Market Matters Blog
Mary Kennedy DTN Basis Analyst

Friday 05/31/13

Gulf Wheat Exports, River Levels Rise

Year-to-date wheat inspections for the week ending May 23 were 11% higher than this time last year, year-to-date corn exports were down 57% and soybean inspections were 16% lower. Some of the wheat increase was seen in the total number of hard red winter wheat exports from all Gulf points. The HRW wheat basis is 19 cents higher than the five-year average for week 5 in May. Mill demand has also been strong as competition has emerged from the feed sector once again, along with concern that the new crop may be of poor quality in many spots. Conditions in some of the key states declined as heavy rainfall and damaging wind and hail moved through the Plains late last week. Even with all the rain in the Plains, drought conditions still exist in eastern Colorado, western Kansas and the Texas Panhandle where crops continue to deteriorate from lack of moisture. USDA reported development of the crop is behind with 60% of the crop headed vs. the five year average of 72%. Texas has started harvesting and is 12% done as of May 26 vs. 2% last week, but is behind last year's pace of 55% at the same time. The later-than-normal winter wheat harvest could delay the seasonal increase demands for transportation normally seen at harvest time.

While levels on the Mississippi River were just beginning to decline last week, heavy rains over the weekend caused levels to rise once again on portions of the Upper Mississippi, Illinois, and Missouri rivers. USDA's weekly Grain Transportation Report stated the U.S Coast Guard may stop traffic at St. Louis if levels reach 38 feet once again. The water in St. Louis was at 28 feet on May 30 and is continuing to rise. Current predictions from the National Weather Service expect the crest to come on June 4 at 6 feet above the 30-foot flood stage. High water restrictions have already been imposed in and around the St. Louis area. On May 29, the U.S. Army Corps of Engineers stated in a news release they were closing Lock 20 and 21 and closing Lock 22 on May 30 because high water "overtops lock gates making the locks inoperable." That closure will halt barge traffic from Canton. Mo., to New London, Mo., which will impede traffic in the Upper Mississippi River corridor. The Corps also reduced releases from Gavins Point Dam near Yankton, S.D., on the Missouri River. The intent of slowing water from the dam is to alleviate flooding and also to prepare for the possibility of more severe weather. USDA reported the Norfolk Southern railroad has closed its main line tracks and bridge at Hannibal, Mo., because of rising water and rerouted shipments will be delayed 24 hours.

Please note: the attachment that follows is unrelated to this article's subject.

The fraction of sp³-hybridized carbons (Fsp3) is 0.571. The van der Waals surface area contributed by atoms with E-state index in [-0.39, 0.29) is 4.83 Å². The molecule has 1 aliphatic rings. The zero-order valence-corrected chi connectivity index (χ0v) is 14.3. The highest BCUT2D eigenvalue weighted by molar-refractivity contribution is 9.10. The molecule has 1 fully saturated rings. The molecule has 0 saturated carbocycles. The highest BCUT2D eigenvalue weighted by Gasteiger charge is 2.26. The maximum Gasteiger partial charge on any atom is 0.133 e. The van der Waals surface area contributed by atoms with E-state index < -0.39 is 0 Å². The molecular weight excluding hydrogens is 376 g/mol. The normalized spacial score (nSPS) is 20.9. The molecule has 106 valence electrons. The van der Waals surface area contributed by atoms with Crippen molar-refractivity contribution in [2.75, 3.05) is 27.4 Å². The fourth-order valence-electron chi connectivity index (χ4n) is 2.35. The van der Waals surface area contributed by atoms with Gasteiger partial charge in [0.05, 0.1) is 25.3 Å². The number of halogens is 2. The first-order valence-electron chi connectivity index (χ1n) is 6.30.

Barge grain movements during the week ending May 25 totaled 424,762 tons, which was 10.7% higher than the previous week but 15% lower than the same period last year. During that week, 382 grain barges were unloaded in New Orleans, which was up 1.% from the prior week. There were 517 barges that moved upriver, which was up 95 barges from the prior week, but 11.8% lower than the three-year average. Barge freight on the Illinois River for the week ending May 28 was up 13% from last week, but down 6% from last year at this time and down 18% from the three-year average. Many shippers in that area continued to load May grain commitments to the Gulf after falling behind early in the month due to high water problems. USDA reported rail loadings fell for the second week and for the four weeks ending May 18, were down 1% from last week and down 19% from last year at this time. Grain movement has been slow as farmers continue to plant their spring crops.


Posted at 9:09AM CDT 05/31/13 by Mary Kennedy
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